On Saturday, November 3rd, our ASB volunteer group participated in “A Night to Remember,” a night of fundraising hosted by CCS in an old church repurposed as a community center, The Heartwood Center, in Sandpoint. CCS advertised “A Night to Remember,” where the theme was to, “Wine Dine and Donate.” There were four wineries who donated a wine to be paired with a dinner course. It was a part of the ASBers jobs to disperse the featured wine for each course. The wineries also offered tastes when the guests viewed and bid on silent auction items. After dinner, there was a dessert auction followed by a live auction.
Throughout the evening, myself and fellow volunteers were assisting with greeting guests, serving wine, organizing auction bids throughout the dessert and live auction, as well as being, in charge of the wine pull. During the live auction our group of volunteers got to witness the city of Sandpoint, Idaho raise thousands of dollars for their local CCS. It was incredibly
humbling seeing the community come together and hold each other accountable for the money being raised to help save and better the lives of those in their community.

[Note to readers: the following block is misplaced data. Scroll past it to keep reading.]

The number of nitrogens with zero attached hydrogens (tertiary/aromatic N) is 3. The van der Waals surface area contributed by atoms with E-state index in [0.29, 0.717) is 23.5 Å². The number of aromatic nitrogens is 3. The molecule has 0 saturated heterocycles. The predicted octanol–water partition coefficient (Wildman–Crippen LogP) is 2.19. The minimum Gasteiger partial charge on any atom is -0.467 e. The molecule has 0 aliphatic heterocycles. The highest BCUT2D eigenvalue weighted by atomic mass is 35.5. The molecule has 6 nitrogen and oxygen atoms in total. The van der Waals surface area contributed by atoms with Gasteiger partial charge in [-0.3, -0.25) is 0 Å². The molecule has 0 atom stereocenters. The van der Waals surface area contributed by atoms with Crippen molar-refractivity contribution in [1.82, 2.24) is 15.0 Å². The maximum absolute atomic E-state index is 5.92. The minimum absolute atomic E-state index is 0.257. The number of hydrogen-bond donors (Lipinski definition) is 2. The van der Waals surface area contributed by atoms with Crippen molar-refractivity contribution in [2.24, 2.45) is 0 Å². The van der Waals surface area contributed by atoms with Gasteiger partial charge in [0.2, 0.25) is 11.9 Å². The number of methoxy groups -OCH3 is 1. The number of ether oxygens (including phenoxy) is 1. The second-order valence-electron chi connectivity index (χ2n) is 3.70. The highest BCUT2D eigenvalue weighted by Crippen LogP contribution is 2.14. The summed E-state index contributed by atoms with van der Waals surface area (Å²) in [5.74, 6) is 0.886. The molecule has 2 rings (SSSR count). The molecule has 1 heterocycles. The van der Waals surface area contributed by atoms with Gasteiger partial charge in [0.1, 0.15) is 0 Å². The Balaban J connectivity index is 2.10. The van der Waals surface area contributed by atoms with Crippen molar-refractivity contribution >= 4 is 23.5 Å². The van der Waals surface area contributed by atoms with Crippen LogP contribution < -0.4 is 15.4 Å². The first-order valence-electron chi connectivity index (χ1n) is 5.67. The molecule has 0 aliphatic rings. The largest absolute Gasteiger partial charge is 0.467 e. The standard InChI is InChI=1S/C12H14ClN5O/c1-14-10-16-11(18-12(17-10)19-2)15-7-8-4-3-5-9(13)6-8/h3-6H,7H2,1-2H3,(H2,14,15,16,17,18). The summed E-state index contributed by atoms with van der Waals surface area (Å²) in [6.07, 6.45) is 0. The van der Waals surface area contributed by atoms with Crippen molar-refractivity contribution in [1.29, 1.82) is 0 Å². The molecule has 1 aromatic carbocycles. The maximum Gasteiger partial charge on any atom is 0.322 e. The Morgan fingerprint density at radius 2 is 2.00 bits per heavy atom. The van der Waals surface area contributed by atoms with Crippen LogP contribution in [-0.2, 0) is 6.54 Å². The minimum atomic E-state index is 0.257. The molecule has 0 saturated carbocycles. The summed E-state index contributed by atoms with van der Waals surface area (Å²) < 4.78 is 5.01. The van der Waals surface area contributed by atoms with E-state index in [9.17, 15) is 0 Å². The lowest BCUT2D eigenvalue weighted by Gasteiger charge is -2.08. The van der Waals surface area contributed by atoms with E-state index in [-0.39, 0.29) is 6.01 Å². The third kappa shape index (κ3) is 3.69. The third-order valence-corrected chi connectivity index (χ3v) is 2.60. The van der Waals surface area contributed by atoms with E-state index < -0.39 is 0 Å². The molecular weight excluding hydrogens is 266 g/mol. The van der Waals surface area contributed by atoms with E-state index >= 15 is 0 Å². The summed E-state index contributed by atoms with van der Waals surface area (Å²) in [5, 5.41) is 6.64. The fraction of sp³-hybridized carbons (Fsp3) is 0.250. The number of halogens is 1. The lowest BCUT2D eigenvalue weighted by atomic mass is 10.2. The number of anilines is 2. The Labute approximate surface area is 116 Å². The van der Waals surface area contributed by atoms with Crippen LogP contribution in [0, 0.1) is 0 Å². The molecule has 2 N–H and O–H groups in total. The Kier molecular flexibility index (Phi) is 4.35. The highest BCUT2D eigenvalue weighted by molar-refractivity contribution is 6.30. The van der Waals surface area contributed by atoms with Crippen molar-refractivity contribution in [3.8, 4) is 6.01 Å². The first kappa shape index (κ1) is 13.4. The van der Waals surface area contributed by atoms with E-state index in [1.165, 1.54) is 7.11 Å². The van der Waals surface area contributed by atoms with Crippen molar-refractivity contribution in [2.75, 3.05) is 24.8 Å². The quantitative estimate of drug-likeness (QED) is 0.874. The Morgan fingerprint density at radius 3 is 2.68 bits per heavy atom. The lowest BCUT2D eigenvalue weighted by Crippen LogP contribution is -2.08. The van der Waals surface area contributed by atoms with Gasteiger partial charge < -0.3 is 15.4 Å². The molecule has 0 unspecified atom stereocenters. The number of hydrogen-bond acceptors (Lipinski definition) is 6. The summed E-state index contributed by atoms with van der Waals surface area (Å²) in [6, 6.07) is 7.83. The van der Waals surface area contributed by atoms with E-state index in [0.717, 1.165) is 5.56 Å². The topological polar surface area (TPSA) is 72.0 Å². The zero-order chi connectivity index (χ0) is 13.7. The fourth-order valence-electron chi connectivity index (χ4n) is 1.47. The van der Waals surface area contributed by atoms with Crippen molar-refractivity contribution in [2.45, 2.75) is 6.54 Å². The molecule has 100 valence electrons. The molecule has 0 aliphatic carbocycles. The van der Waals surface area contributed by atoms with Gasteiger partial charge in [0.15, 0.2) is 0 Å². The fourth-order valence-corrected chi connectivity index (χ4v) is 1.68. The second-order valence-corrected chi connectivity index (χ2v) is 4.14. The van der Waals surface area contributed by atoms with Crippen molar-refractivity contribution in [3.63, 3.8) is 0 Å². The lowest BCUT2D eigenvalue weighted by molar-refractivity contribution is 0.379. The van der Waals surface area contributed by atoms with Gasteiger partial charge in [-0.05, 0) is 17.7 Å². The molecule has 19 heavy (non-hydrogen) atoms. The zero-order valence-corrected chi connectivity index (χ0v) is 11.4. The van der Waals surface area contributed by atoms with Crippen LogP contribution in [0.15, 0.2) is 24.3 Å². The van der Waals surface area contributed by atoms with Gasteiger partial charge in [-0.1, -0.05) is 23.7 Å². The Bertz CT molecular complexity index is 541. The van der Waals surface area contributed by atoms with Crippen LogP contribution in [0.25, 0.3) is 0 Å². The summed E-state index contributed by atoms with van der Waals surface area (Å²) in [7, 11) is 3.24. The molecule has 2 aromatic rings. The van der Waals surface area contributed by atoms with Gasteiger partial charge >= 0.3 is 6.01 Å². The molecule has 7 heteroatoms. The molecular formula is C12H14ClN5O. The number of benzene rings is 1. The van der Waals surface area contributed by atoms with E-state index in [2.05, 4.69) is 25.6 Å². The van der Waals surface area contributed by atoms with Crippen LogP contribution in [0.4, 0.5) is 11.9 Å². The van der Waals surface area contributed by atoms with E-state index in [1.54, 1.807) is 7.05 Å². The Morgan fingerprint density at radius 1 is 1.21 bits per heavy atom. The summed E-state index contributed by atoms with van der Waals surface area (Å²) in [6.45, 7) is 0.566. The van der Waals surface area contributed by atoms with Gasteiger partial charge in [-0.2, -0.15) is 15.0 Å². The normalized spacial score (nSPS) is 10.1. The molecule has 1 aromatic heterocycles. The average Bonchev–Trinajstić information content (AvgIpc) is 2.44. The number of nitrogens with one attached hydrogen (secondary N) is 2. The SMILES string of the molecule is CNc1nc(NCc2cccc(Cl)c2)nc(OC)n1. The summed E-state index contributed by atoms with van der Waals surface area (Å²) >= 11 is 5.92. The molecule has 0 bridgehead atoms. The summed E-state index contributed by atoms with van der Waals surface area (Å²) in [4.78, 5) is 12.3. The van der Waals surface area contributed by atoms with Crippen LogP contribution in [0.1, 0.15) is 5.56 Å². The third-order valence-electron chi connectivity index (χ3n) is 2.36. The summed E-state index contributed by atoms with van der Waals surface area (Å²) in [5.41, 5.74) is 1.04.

My job was to be, in charge of the wine pull. The wine pull consisted of at least forty bottles of wine of every caliber and type being donated by participating wineries and guests. The wine bottles were numbered randomly, with the corresponding numbers being placed in a basket for donators to grab from randomly. If a donor wished to participate they must donate at least twenty dollars to get their chance to pull a number to a random bottle of wine. The wine pull became a bit of a fun game for the donors to see who would win a high-quality wine for a steal of twenty dollars.
The event was incredibly entertaining and full of life, and the message behind it was strong and effective. Each person who attended the event had been affected by or had a loved one affected by cancer. Every volunteer that I worked with including myself also had a loved one affected by cancer. It was incredibly impactful working with other people who work every day to support survivors and cancer patients for the love of those they’ve known and been affected by the disease. The group that I traveled and
volunteered with are all new friends of mine. Although we all came from separate parts of the University of Idaho campus, we all came together to share the passion of volunteering. The students that I worked with are compassionate and friendly people I never would have met without ASB. The experience that we all shared impacted us all together, in different ways. And I am always excited to see them around campus to say hi and ask how they’re doing. I’m looking forward to leading my next ASB experience so that I can facilitate as great an experience as I had with my group and CCS.